Extraoral Bone Grafting for Implant Reconstruction










1088
39
Extraoral Bone Grafting for
Implant Reconstruction
DAVID J. DATTILO
Introduction
e pool of patients that are eligible for dental implant recon-
struction has expanded widely since Brånemarks research rst hit
the world of dentistry in the early 1980’s. Extensive research in
bone biology, coupled with newer and proven bone grafting tech-
niques, leaves almost no patient outside the boundaries of eligible
recipients. is includes patients with large bony defects resulting
from trauma, resection from pathologic lesions, and congenital
deformities, which would be classied as division E in the Misch-
Judy classication of available bone and prosthetic options.
1,2
Procedures designed to provide large quantities of bone harvested
from outside of the facial region that were previously used to only
restore continuity and primitive function now are expected to
reproduce vertical and horizontal dimensions for ideal placement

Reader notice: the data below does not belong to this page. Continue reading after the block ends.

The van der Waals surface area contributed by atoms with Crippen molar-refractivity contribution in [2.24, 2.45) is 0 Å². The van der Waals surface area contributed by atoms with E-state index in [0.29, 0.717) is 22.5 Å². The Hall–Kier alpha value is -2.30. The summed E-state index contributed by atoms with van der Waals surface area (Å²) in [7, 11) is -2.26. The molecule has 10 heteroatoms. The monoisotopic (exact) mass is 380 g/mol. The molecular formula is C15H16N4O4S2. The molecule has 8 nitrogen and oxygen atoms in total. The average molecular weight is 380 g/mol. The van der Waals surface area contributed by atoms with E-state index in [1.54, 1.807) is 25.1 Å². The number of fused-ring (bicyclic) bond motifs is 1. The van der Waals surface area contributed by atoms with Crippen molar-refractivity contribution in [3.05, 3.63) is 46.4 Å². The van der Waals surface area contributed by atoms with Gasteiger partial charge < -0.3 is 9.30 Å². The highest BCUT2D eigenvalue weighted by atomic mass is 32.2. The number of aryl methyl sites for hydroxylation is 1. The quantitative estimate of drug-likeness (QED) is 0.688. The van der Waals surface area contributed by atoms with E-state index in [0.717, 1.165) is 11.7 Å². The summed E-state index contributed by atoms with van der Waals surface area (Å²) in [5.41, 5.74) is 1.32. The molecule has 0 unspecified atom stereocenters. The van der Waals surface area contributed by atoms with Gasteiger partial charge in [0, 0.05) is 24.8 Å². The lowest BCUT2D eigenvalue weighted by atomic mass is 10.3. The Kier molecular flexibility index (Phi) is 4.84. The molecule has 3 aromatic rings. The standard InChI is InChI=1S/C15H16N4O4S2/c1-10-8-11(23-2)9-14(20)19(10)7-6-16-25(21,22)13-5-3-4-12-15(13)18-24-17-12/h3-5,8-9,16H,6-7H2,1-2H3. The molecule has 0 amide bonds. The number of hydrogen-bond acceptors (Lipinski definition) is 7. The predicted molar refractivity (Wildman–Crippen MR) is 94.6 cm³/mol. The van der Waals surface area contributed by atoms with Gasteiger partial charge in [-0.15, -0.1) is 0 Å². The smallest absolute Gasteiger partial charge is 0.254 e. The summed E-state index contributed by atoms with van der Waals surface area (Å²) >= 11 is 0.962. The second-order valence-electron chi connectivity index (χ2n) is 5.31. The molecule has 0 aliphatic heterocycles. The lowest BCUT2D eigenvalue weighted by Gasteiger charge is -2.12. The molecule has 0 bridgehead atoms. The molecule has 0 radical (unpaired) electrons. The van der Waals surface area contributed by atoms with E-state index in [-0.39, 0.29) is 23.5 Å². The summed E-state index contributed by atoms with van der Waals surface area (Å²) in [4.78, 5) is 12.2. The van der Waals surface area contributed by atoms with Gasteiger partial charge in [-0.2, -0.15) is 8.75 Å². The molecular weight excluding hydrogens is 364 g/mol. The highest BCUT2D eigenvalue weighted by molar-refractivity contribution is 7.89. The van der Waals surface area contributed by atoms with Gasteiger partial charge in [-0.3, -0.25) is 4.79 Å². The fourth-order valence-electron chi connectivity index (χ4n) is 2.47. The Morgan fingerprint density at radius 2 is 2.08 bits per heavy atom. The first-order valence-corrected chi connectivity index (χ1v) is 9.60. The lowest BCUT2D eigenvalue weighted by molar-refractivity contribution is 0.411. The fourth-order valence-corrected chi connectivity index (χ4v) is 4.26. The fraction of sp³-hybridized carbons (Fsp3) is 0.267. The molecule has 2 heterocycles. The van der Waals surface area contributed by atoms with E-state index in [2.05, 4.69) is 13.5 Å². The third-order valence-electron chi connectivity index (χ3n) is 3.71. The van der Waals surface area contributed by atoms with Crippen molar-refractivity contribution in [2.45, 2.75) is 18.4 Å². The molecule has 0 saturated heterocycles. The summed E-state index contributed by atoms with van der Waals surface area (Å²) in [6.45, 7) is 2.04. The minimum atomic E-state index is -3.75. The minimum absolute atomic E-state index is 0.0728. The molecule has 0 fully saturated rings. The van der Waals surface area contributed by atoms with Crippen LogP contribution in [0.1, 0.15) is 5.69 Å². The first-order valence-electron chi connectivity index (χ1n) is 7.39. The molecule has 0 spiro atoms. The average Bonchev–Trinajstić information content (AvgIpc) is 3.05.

of implant xtures for the support of multiple prosthetic designs.
ese new demands on the implant surgeon make the evalu-
ation of the recipient defect, both dimensions and biologic envi-
ronment, as well as the appropriateness of the potential donor
site bone quality, of paramount importance. For instance, loss of
bone from treatment of neoplastic or other pathologic processes
represents far greater reconstructive challenges than loss of bone
from trauma or infection. Other factors important to deciding
the type and quantity of bone graft required to be harvested for
larger defects is the presence of systemic diseases and the possible
exposure to therapeutic doses of ionizing radiation. Success rates
of bone grafts in irradiated jaws have been found to be lower by